The order then being given at about 1320 hours to abandon ship all persons aboard left the vessel alive, but of those 734 persons 51 lost their lives thereafter.

Wahine rescue

Policeman Ray Ruane holding a young survivor of the Wahine shipwreck. Ref: EP/1968/1574/26a-F. Alexander Turnbull Library, Wellington, New Zealand. /records/22508739

The list increased rapidly from the time abandonment was ordered and at some time after 1400 hours (this time not being precisely fixed) Wahine sank to the seabed, coming to rest upon her starboard side, …. and became a total loss. The top of the front of her bridge was distant 805 feet from Steeple Rock Light….

Wahine aerial

Aerial view of Wahine shipwreck with Seatoun in background. Dominion post (Newspaper) :Photographic negatives and prints of the Evening Post and Dominion newspapers. Ref: EP/1968/1571/25-F. Alexander Turnbull Library, Wellington, New Zealand. /records/23053881

Above text extracted from the Court of Enquiry report, November 1968.

The Wahine, 8,948 gross tons, was a roll-on, roll-off ferry built by Fairfields of Govan, Scotland, for the Union Steam Ship Company of New Zealand. She was less than two years old at the time of her loss. The wreck was cut up where it lay over the next five years.
The Wellington-Lyttelton ferry service ended in 1976.

Read survivor stories in their own words.

W_reef

The inbound Wellington-Picton ferry Kaitaki passing Barrett Reef, February 2009.

The Hotel Cecil

I thought I would share this old postcard of London’s Embankment featuring the Hotel Cecil because, as you may be aware, the Royal Air Force had its first headquarters there when it was formed, by combining the Royal Flying Corps and the Royal Naval Air Service, on 1st April 1918.

Image from a 1920s postcard of the Embankment with Hotel Cecil and the Savoy.

The Hotel Cecil (left) in the 1920s. The Savoy is next door.

Why did the Air Force set up shop in a hotel? Because the building had been requisitioned by the government who needed office space for all the extra administrators required to organise a world war.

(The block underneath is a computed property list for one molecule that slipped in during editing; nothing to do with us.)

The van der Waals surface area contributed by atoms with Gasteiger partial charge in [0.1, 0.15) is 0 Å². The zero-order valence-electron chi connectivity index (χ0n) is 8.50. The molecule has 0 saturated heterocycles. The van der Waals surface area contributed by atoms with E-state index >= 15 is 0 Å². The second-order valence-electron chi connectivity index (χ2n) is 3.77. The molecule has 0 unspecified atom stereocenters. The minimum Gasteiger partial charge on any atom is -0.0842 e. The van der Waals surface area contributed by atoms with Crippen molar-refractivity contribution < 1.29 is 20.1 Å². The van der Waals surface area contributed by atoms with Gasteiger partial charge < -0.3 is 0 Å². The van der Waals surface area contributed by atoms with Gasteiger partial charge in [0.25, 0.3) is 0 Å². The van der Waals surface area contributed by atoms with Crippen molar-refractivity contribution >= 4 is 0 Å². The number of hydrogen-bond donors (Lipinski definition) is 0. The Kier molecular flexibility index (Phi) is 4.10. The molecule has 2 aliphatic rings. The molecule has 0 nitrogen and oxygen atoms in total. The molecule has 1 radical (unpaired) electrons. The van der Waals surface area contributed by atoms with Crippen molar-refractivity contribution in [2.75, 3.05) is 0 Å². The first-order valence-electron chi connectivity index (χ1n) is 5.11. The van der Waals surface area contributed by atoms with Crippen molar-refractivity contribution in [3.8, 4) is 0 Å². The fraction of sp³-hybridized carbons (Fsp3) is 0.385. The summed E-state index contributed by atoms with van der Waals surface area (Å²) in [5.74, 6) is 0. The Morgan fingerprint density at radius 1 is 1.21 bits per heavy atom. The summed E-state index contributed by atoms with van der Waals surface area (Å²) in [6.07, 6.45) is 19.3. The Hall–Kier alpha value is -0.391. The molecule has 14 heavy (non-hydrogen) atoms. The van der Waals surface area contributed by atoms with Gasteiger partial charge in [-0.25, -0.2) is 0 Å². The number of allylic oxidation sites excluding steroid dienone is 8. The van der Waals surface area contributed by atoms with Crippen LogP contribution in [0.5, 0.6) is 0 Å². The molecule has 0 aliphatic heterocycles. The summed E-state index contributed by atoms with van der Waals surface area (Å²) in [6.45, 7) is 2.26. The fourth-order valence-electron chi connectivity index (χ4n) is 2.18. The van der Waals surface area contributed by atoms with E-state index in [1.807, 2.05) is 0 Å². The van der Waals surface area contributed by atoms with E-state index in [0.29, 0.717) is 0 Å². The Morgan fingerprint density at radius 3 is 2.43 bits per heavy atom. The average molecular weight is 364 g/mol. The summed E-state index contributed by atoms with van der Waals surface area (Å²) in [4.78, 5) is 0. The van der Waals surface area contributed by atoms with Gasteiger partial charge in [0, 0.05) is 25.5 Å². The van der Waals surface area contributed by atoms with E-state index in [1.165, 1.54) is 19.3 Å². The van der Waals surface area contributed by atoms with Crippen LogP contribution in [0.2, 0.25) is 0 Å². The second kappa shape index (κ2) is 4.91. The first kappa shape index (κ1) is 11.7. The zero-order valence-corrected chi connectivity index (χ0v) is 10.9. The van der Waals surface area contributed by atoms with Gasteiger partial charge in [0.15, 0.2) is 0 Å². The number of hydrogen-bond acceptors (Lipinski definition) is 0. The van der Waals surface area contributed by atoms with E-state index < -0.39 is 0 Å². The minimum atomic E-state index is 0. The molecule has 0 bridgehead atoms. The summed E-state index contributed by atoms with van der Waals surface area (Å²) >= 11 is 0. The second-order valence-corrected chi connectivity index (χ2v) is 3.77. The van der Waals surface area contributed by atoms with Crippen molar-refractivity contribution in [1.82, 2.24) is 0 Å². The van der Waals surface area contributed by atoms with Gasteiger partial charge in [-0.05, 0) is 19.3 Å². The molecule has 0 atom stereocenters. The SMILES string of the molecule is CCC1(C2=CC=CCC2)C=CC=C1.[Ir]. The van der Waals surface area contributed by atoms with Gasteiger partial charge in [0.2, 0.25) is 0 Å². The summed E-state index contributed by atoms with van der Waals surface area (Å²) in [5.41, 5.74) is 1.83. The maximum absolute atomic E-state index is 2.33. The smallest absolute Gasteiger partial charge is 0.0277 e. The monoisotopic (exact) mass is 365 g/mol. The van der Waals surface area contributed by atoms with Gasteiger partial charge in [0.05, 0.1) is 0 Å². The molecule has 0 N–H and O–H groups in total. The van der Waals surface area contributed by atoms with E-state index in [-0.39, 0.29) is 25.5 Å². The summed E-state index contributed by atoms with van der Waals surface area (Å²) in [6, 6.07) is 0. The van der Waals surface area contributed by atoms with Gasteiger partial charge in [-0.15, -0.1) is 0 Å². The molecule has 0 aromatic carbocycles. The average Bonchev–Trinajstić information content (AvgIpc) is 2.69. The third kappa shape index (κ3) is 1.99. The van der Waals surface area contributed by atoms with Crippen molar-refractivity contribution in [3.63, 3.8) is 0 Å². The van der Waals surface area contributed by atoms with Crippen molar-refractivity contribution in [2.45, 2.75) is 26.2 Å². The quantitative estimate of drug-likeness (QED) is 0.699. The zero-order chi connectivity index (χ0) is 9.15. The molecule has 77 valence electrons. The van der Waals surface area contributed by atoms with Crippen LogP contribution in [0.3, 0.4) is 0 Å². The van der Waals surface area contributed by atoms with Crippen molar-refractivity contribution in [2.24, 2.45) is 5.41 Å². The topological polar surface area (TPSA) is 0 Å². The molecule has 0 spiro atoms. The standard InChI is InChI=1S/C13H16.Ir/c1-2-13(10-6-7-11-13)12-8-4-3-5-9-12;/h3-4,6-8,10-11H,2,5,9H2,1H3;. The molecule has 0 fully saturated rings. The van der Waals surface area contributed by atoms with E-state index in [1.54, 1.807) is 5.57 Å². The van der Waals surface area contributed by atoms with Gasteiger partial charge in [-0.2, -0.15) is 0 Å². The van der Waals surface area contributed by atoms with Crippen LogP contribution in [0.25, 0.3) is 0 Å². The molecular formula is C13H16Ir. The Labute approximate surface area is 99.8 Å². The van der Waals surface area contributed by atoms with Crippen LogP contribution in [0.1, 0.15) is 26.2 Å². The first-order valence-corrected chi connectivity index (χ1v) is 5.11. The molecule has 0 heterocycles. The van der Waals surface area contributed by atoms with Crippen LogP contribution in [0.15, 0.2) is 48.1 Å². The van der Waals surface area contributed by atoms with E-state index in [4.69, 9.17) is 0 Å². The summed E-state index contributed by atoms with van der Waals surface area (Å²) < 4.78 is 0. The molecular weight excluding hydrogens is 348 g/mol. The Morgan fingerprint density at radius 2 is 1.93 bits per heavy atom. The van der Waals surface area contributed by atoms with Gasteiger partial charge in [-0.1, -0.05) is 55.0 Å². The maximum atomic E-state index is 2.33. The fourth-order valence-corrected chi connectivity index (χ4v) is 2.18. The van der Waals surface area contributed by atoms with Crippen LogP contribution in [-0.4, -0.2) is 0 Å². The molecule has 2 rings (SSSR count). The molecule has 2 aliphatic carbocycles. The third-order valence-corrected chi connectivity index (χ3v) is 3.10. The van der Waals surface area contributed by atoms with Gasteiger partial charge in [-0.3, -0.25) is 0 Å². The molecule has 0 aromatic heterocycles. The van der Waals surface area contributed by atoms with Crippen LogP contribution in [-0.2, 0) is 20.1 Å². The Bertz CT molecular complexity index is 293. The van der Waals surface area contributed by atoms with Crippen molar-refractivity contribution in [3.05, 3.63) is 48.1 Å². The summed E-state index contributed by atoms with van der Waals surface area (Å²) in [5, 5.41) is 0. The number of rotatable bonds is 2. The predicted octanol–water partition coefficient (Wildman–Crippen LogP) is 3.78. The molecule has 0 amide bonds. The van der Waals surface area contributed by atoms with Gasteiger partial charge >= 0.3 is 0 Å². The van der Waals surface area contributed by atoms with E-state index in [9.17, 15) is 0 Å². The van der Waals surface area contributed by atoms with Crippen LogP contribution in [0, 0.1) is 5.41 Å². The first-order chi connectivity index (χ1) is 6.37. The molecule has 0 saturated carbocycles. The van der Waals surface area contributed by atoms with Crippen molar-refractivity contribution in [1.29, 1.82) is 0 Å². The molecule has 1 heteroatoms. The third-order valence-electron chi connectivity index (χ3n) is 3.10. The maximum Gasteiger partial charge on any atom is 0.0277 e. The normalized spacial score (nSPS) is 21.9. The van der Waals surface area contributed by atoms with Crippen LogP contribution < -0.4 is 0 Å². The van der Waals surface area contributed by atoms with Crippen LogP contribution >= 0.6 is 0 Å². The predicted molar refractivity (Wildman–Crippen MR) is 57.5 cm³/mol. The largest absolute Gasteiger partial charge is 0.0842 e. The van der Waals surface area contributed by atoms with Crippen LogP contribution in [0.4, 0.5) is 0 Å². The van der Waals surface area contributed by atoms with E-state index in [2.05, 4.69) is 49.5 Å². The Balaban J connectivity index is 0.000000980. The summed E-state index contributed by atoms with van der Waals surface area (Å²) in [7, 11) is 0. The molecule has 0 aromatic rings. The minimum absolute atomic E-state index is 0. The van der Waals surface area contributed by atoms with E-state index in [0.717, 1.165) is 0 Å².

The Hotel Cecil was one of those late-Victorian buildings associated with the Liberator Building Society scandal and the fraudster Jabez Balfour, but that subject is literally a book in itself. If you want to know more, I suggest you follow the link and read a review.

Searching for the hotel’s subsequent history can lead to confusion. Various sources will tell you it was built between the Embankment and The Strand in 1886 – or (majority opinion) from 1890-1896. It was one of the biggest and most luxurious hotels in the world at the time with 600, “more than 800”, or 1000 rooms. The Liberator Society built it as a hotel – or as offices, and another company finished it as a hotel when Liberator collapsed. Facts and “alternative facts”. You choose.

The Shell-Mex oil consortium bought the building in 1930, demolished the river frontage and replaced it with Shell-Mex House, a structure from the monolithic school of Art Deco architecture. The Strand entrance was retained even though it was completely at odds with the new block.

Embankment_Shell

The Embankment in the 1930s.

In 1937, Arthur Mee wrote, “This remarkable block of offices has a noble entrance from the Strand, and its courtyard is one of the sights of London by night. It has ten floors with a total floor space of 380,000 square feet, and any one of its 16 lifts runs up to the roof, from which are splendid views of South London to the Kent and Surrey hills, North London to Harrow and Hampshire, and the panorama of the East”.

Modern specifications say Mee was two floors short (at least). These were added after WWII when height restrictions were relaxed. Mee’s “noble entrance from the Strand” is “not of special interest” to Historic England today but Shell-Mex House gets a Grade II listing. And just to add more confusion, the entire complex is now commonly known as 80 The Strand.

Embankment_SM